Oppenheimer — Some thoughts

Aditya Kulkarni
4 min readJul 22, 2023

I’m an ardent fan of Christopher Nolan. I’ve watched every movie of his since Memento. The only movie that I haven’t watched is his first one — Following. I’ve not been able to find it on any platform, otherwise would have watched it as well. Starting from The Dark Knight, I have managed to watch every Nolan movie on the first weekend of its release with Tenet being the only exception since it had been released during the peak period of the COVID pandemic. I was very excited to watch his most recent movie — Oppenheimer. I had booked tickets way back in advance and managed to watch it today.


I wasn’t disappointed. The movie itself is epic. Nolan is a master storyteller and an ace director. The screenplay, direction, and cinematography, all are excellent. Combined with a superb cast of Cillian Murphy (a Nolan regular), Emily Blunt, Matt Damon, Robert Downey Jr, and Florence Pugh, among others, the acting is top-notch. I am a huge fan of Hans Zimmer, who has frequently collaborated with Nolan in the past, but even Ludwig Goransson has done an outstanding job with the music and background score.

The first half of the movie was like a flashback to my schooldays, coming across the names of scientists like Einstein, Heisenberg, Bohr, Pauli, Fermi, etc whose works were part of my science classes. Heisenberg of course is also the pseudonym adopted by Walter White, the protagonist of one of my favourite shows — Breaking Bad. Interestingly, I didn’t know much about Oppenheimer the person before the movie. I just knew that he was the father of the atomic bomb and was highly interested in Hinduism, Sanskrit, and the immortal Bhagwad Gita, the sacred text which I had the fortune to study in my childhood.

Oppenheimer quoted the Gita after the detonation of the bomb during the test, codenamed as Trinity. Moreover, he referred to the Vishwa Roopa as the multiarmed form, which clearly doesn’t do justice to the glorious universal form of Bhagwan Sri Krishna.

I am become Death, the destroyer of worlds.

The scene is indeed shown in the movie. The 11th chapter of the Gita which contains the two shlokas that Oppenheimer quoted is in my opinion, the most beautiful chapter in the whole of Gita. It’s named the Vishwaroopa Darshana Yoga. It is in this chapter that Bhagwan Sri Krishna shows his universal form — the Vishwa Roopa to Arjuna who is stunned to witness the magnificent form of the Supreme God. He bows down and asks him, who he is, to which Krishna replies saying

ಕಾಲೋ‌உಸ್ಮಿ ಲೋಕಕ್ಷಯಕೃತ್ಪ್ರವೃದ್ಧೋ ಲೋಕಾನ್ಸಮಾಹರ್ತುಮಿಹ ಪ್ರವೃತ್ತಃ |
ಋತೇ‌உಪಿ ತ್ವಾಂ ನ ಭವಿಷ್ಯಂತಿ ಸರ್ವೇ ಯೇ‌உವಸ್ಥಿತಾಃ ಪ್ರತ್ಯನೀಕೇಷು ಯೋಧಾಃ ||

कालोऽस्मि लोकक्षयकृत्प्रवृद्धोलोकान्समाहर्तुमिह प्रवृत्तः ।ऋतेऽपि त्वां न भविष्यन्ति सर्वे येऽवस्थिताः प्रत्यनीकेषु योधाः ॥

kālō.smi lōkakṣayakṛtpravṛddhō lōkānsamāhartumiha pravṛttaḥ.

ṛtē.pi tvāṅ na bhaviṣyanti sarvēyē.vasthitāḥ pratyanīkēṣu yōdhāḥ৷৷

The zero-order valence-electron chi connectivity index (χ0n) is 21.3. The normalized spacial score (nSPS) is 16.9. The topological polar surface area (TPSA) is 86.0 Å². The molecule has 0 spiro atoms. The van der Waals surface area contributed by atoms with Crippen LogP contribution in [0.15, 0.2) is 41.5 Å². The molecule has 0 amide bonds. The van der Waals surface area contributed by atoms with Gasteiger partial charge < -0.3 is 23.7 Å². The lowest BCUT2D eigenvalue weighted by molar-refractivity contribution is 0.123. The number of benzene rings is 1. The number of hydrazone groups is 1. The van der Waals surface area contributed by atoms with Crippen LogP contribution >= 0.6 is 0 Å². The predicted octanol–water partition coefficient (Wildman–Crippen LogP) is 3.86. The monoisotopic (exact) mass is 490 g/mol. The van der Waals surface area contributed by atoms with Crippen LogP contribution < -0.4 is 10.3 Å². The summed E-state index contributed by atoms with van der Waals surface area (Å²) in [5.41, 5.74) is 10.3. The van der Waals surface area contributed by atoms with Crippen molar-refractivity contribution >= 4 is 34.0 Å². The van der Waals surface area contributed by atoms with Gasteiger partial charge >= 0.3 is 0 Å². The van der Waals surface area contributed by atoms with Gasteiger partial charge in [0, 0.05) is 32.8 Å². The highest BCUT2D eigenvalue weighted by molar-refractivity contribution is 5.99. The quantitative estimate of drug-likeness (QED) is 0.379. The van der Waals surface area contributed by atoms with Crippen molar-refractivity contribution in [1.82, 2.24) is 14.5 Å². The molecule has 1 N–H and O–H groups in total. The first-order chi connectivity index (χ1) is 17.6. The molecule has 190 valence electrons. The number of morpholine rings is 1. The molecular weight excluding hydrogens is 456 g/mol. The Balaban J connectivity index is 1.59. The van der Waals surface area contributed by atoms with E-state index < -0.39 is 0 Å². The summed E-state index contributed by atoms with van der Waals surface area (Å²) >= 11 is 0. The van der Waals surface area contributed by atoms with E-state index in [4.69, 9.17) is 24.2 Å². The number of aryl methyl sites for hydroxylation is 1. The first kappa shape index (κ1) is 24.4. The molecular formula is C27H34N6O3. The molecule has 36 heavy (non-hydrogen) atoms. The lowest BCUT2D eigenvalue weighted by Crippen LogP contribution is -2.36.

Sri Krishna says he is Time, the destroyer of worlds. Even in the 10th chapter of the Gita, he refers to himself as time among all subduers. If you think deeply, you will understand that time is the ultimate destroyer. All living beings decay with time and ultimately die. Time cannot be stopped. Time keeps running continuously. Time is eternal. The significance of time cannot be overstated. Interestingly, in the old and famous Mahabharata TV series of the 1980s, it is TIME who serves as the narrator with the brilliant voice of Harish Bhimani.

The other shloka that Oppenheimer quoted and although not shown in the movie, is no less significant. This one, however, is a description of the Vishwa Roopa by Sanjaya, the charioteer to the blind king Dhritarashtra. Sanjaya was blessed with divine vision by Bhagwan Veda Vyasa so that he could narrate the events of the Kurukshetra war to Dhritarashtra.

ದಿವಿ ಸೂರ್ಯಸಹಸ್ರಸ್ಯ ಭವೇದ್ಯುಗಪದುತ್ಥಿತಾ |
ಯದಿ ಭಾಃ ಸದೃಶೀ ಸಾ ಸ್ಯಾದ್ಭಾಸಸ್ತಸ್ಯ ಮಹಾತ್ಮನಃ || 12 ||

दिवि सूर्यसहस्रस्य भवेद्युगपदुत्थिता ।

यदि भाः सदृशी सा स्याद्भासस्तस्य महात्मनः ॥

divi sūryasahasrasya bhavēdyugapadutthitā.

yadi bhāḥ sadṛśī sā syādbhāsastasya mahātmanaḥ৷৷11.12৷৷

Sanjaya describes the Vishwa Roopa as being brighter than a thousand suns.

If the radiance of a thousand suns were to burst at once into the sky,
that would be like the splendor of the mighty one.

Oppenheimer used the above shloka to describe the radiance generated by the explosion of the atomic bomb. Interestingly, one of the songs by my favourite band — Iron Maiden is also titled Brighter Than a Thousand Suns. It’s from their album A Matter of Life and Death and is based on the same theme.

Anyway, coming back to the movie, it’s obviously a must-watch as is every Nolan movie. While some have called it his best work, I wouldn’t go that far. It’s brilliant. But in my opinion, The Dark Knight, Interstellar, Inception, and The Prestige are better. Nevertheless, prepared to be wowed by the master — Christopher Nolan once again!



Aditya Kulkarni

Business Consultant, MBA from XLRI Jamshedpur, fascinated by history, and love watching movies and TV shows. Quora Top Writer 2017 and 2018.